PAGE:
The Ghoul looked at her hand for a moment, then placed five more chits down. She stared at Constans, her blue eyes wide and baleful. Then she placed five more chits.

Constans looked at her, then looked at his hand. “You’re just tryin’ to get into me head. Well, it won’t work.”

“Because there’s nothing there to get at,” noted Arcadius Pi.

“Quiet, Squire,” said Constans. “An’ prepare to be amazed at me skill.”

“If you had any, I would be,” noted Arcadius.

“Oh, all right,” snapped Constans. “Everyone gain up on honest Squire Mu.”

“Is he honest?” asked Palamedes.

“Of course not,” said Arcadius Pi. “Why else do you think he says he is?”

The Erl nodded. “Ehh, about what I expected.”

Constans turned to glare at Quiet, as he put five more chits down. Then placed another six down. “So… is it true you Ghouls eat people?”

“Only people they like,” said Sacripant Fenswater. “You don’t want to know what they do to people they don’t like.” He smiled at the Ghoul. “Isn’t that right, Quiet?”

The Ghoul nodded, as she placed her chits down.

“Oh, enough of this,” snapped Palamedes. He began to pound his hands on the table. “Foldol, foldol, foldol…” Sacripant and Arcadius joined him in his chant.

“Fine, fine,” said Constans, putting down his cards. Everyone looked at the, then turned to him.

“That is what you were betting on?” said Arcadius quietly. “A Hierophant?”

“There are other cards there!” said Constans. “Good cards.”

“But… no matches or sequences,” said Palamedes. “You’re betting on a Hierophant.”

“And some other cards,” muttered Constans dully.

Sacripant shook his head. “It’s almost a shame to take your money…”

Quiet looked around the table nervously and put down her cards. The group’s chatter turned to stunned silence.

“A Knight?” said Palamedes. “That’s… it?”

“Is it my fault he’s too stupid to bluff?” muttered Quiet. “Usually I do the glare thing, and people fold before the first draw.”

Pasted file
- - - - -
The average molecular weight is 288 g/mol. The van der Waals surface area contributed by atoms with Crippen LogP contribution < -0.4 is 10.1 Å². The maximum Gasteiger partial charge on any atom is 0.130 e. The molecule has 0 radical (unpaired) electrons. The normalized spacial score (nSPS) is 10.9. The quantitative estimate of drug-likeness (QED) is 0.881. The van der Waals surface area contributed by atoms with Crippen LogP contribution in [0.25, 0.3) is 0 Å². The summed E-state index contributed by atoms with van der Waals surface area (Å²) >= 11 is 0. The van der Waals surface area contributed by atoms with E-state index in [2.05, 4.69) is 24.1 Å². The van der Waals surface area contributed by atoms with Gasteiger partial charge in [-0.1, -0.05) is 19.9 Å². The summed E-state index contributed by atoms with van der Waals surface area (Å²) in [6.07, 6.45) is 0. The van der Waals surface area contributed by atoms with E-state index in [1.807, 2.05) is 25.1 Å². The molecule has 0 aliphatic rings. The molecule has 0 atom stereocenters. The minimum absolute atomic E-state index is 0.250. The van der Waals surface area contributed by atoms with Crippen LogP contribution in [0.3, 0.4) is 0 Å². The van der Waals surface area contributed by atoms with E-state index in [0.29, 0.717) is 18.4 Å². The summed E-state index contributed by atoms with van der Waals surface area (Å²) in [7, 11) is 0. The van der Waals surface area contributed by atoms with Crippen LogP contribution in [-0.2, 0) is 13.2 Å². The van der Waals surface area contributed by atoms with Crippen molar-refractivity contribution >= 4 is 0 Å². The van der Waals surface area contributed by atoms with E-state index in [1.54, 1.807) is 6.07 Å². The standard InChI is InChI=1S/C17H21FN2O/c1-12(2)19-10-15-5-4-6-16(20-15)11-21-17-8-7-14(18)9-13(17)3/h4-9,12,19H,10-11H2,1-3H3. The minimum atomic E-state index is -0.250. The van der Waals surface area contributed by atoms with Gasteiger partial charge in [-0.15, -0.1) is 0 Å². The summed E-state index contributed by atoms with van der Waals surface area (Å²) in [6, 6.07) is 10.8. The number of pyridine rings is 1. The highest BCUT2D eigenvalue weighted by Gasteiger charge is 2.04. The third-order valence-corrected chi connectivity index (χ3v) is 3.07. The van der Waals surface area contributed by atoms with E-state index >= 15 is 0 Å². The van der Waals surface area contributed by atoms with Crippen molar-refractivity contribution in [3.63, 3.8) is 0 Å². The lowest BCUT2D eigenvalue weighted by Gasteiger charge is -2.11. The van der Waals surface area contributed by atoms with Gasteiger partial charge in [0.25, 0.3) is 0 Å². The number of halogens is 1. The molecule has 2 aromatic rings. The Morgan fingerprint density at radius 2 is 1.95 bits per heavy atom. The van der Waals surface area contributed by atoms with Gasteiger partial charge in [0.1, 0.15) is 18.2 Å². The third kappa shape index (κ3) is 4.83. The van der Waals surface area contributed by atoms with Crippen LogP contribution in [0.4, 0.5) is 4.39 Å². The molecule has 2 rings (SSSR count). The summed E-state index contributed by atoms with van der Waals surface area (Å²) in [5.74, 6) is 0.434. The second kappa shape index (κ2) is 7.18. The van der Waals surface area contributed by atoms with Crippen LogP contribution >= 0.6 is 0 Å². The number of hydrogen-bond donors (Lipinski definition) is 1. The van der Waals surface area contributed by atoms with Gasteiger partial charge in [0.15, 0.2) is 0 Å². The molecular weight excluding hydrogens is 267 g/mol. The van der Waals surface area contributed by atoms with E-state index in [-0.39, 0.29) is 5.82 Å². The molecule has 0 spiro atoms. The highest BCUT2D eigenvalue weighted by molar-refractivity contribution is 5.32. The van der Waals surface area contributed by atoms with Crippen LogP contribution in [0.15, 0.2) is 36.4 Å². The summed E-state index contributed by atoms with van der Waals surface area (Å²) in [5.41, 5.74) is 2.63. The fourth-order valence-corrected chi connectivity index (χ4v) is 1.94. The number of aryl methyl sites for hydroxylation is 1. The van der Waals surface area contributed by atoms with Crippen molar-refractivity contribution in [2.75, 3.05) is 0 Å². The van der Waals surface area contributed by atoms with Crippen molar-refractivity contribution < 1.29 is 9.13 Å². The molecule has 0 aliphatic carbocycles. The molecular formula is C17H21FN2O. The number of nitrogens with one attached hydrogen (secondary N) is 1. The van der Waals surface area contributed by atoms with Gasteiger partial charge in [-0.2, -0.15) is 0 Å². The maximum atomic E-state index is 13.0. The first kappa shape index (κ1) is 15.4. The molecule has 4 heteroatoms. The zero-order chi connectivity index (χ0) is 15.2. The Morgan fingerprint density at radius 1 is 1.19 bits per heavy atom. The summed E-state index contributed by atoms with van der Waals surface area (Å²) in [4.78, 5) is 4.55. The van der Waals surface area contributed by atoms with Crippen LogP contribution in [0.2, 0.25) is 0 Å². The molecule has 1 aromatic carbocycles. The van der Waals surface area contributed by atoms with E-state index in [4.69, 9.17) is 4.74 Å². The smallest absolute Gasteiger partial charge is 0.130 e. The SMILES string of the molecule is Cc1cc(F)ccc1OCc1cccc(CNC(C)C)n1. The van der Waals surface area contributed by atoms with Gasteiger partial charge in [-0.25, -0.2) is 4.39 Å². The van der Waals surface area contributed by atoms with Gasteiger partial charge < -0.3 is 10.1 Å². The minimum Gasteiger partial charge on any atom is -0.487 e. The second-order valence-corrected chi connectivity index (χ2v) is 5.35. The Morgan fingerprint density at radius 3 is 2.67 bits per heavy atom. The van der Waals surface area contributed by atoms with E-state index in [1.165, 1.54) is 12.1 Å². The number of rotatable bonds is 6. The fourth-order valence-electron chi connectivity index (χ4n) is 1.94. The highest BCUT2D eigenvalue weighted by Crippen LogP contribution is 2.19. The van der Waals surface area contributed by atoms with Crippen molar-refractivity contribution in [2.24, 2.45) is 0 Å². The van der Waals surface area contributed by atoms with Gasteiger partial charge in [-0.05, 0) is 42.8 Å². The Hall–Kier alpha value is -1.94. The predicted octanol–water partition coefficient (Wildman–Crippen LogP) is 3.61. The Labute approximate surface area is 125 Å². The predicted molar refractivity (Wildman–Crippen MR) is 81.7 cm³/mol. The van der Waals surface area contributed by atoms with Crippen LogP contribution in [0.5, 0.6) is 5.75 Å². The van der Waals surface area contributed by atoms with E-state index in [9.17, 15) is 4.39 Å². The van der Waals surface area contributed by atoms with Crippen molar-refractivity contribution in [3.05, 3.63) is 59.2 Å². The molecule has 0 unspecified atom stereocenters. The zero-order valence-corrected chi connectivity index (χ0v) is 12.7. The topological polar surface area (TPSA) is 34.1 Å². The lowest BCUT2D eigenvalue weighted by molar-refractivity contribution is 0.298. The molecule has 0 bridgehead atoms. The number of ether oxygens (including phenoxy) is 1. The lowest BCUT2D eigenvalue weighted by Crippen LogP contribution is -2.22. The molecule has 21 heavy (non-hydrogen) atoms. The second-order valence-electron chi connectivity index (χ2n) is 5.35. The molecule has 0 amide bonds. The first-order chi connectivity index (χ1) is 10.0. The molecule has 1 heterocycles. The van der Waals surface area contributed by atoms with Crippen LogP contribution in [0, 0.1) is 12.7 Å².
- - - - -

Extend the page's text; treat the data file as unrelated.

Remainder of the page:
Constans looked around the group. “So… I won?” He hooted, and began raking in the chits.

“Too stupid to bluff,” said Arcadius sadly, shaking his head.

“Stupid like a fox,” declared Constans.

Palamedes blinked. “Is that how you Milesians say that…?”

“No,” said Arcadius. “It isn’t.”

Thursday, December 13, 2012

Paths Ending, Paths Beginning--Part 8

Nisrioch stood at the gate watching the elephants pour in. They were, thankfully, smallish elephants--however, they had howdahs on top, filled with people. Most were playing instruments--trumpets, flutes, mandolins, and the occasional tambourine.

“Three elephants,” he muttered to himself. “No, four….” He turned to Cei. “Does she expect us to take care of these things?”

“Why are you asking me that, Your Excellency?” said Cei. “You know she does.”

“Yes, yes I do.” Nisrioch frowned, and shook his head. “This is going to be a difficult one, isn’t it…?”

Cei coughed. “A fifth one, sir. It has a dancing girl on it,” he muttered.

Nisrioch glanced up at the Dev acrobatically cavorting on top of the elephant, dressed in a flowing gown of purple silk, lined with sparkling cloth-of-silver . “That is not a dancing girl. That is a dancing Dark Lord.” He gave a slight bow. “Alcina.”

Alcina Ashurana, Dark Lord of Albracca unfurled her wings and leapt off the elephant. “Nisrioch. I’m somewhat amazed you recognized me,” she said, as she glided down.

“What can I say,” answered Nisrioch. “I’m well-acquainted with you, my dear.”

“Flattery, Nisrioch, will get you… well, somewhere,” answered Alcina, raising a long-fingered hand to the tall Erl’s lips. A soft jangle accompanied her motion. “Don’t mind the bells. Ettarde swears they complete the ensemble.”